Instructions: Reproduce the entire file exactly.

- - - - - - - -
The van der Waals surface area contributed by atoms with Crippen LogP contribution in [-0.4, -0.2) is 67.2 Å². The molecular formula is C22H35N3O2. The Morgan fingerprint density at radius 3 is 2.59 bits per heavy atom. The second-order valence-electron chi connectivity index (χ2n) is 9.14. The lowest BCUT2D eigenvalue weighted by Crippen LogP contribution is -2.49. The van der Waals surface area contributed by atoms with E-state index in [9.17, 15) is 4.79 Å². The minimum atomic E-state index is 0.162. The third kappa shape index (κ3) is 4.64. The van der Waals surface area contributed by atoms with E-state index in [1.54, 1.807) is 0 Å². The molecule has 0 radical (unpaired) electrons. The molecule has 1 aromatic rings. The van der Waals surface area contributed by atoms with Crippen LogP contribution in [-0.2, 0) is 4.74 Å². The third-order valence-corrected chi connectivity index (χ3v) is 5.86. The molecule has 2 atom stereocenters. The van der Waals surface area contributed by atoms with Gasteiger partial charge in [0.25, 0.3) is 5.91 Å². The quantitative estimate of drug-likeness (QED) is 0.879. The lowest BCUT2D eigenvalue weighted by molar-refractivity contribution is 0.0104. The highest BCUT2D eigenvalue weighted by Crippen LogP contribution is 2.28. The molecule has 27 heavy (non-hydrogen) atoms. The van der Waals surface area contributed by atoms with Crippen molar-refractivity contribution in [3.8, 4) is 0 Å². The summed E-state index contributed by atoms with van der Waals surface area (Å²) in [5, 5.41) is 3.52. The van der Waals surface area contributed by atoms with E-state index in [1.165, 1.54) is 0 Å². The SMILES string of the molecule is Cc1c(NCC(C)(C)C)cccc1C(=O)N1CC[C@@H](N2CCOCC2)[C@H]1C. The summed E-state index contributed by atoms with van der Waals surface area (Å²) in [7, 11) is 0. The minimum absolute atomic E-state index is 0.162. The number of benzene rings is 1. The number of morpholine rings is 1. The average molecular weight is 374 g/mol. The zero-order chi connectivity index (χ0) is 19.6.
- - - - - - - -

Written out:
The van der Waals surface area contributed by atoms with Crippen LogP contribution in [-0.4, -0.2) is 67.2 Å². The molecular formula is C22H35N3O2. The Morgan fingerprint density at radius 3 is 2.59 bits per heavy atom. The second-order valence-electron chi connectivity index (χ2n) is 9.14. The lowest BCUT2D eigenvalue weighted by Crippen LogP contribution is -2.49. The van der Waals surface area contributed by atoms with E-state index in [9.17, 15) is 4.79 Å². The minimum atomic E-state index is 0.162. The third kappa shape index (κ3) is 4.64. The van der Waals surface area contributed by atoms with E-state index in [1.54, 1.807) is 0 Å². The molecule has 0 radical (unpaired) electrons. The molecule has 1 aromatic rings. The van der Waals surface area contributed by atoms with Crippen LogP contribution in [-0.2, 0) is 4.74 Å². The third-order valence-corrected chi connectivity index (χ3v) is 5.86. The molecule has 2 atom stereocenters. The van der Waals surface area contributed by atoms with Gasteiger partial charge in [0.25, 0.3) is 5.91 Å². The quantitative estimate of drug-likeness (QED) is 0.879. The lowest BCUT2D eigenvalue weighted by molar-refractivity contribution is 0.0104. The highest BCUT2D eigenvalue weighted by Crippen LogP contribution is 2.28. The molecule has 27 heavy (non-hydrogen) atoms. The van der Waals surface area contributed by atoms with Crippen molar-refractivity contribution in [3.8, 4) is 0 Å². The summed E-state index contributed by atoms with van der Waals surface area (Å²) in [5, 5.41) is 3.52. The van der Waals surface area contributed by atoms with E-state index in [1.165, 1.54) is 0 Å². The SMILES string of the molecule is Cc1c(NCC(C)(C)C)cccc1C(=O)N1CC[C@@H](N2CCOCC2)[C@H]1C. The summed E-state index contributed by atoms with van der Waals surface area (Å²) in [7, 11) is 0. The minimum absolute atomic E-state index is 0.162. The number of benzene rings is 1. The number of morpholine rings is 1. The average molecular weight is 374 g/mol. The zero-order chi connectivity index (χ0) is 19.6.